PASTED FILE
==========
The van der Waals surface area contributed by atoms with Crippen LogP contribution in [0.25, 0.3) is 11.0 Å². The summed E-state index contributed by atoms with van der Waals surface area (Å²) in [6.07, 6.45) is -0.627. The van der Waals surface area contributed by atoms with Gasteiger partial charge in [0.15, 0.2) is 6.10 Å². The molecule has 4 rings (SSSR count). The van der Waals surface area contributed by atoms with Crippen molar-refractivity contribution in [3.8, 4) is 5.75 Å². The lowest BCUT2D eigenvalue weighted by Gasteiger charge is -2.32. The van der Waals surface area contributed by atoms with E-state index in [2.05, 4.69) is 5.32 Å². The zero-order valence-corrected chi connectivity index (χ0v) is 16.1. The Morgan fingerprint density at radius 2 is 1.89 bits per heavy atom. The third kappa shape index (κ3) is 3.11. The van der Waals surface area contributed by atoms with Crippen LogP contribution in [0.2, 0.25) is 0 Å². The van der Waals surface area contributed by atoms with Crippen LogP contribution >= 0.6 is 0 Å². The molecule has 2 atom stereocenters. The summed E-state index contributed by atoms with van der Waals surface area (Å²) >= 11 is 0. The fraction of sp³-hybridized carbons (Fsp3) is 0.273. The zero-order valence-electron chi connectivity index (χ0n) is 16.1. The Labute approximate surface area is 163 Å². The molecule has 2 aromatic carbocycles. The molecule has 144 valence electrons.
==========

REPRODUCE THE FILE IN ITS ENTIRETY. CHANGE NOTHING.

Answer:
The van der Waals surface area contributed by atoms with Crippen LogP contribution in [0.25, 0.3) is 11.0 Å². The summed E-state index contributed by atoms with van der Waals surface area (Å²) in [6.07, 6.45) is -0.627. The van der Waals surface area contributed by atoms with Gasteiger partial charge in [0.15, 0.2) is 6.10 Å². The molecule has 4 rings (SSSR count). The van der Waals surface area contributed by atoms with Crippen molar-refractivity contribution in [3.8, 4) is 5.75 Å². The lowest BCUT2D eigenvalue weighted by Gasteiger charge is -2.32. The van der Waals surface area contributed by atoms with E-state index in [2.05, 4.69) is 5.32 Å². The zero-order valence-corrected chi connectivity index (χ0v) is 16.1. The Morgan fingerprint density at radius 2 is 1.89 bits per heavy atom. The third kappa shape index (κ3) is 3.11. The van der Waals surface area contributed by atoms with Crippen LogP contribution in [0.2, 0.25) is 0 Å². The van der Waals surface area contributed by atoms with Crippen LogP contribution >= 0.6 is 0 Å². The molecule has 2 atom stereocenters. The summed E-state index contributed by atoms with van der Waals surface area (Å²) >= 11 is 0. The fraction of sp³-hybridized carbons (Fsp3) is 0.273. The zero-order valence-electron chi connectivity index (χ0n) is 16.1. The Labute approximate surface area is 163 Å². The molecule has 2 aromatic carbocycles. The molecule has 144 valence electrons.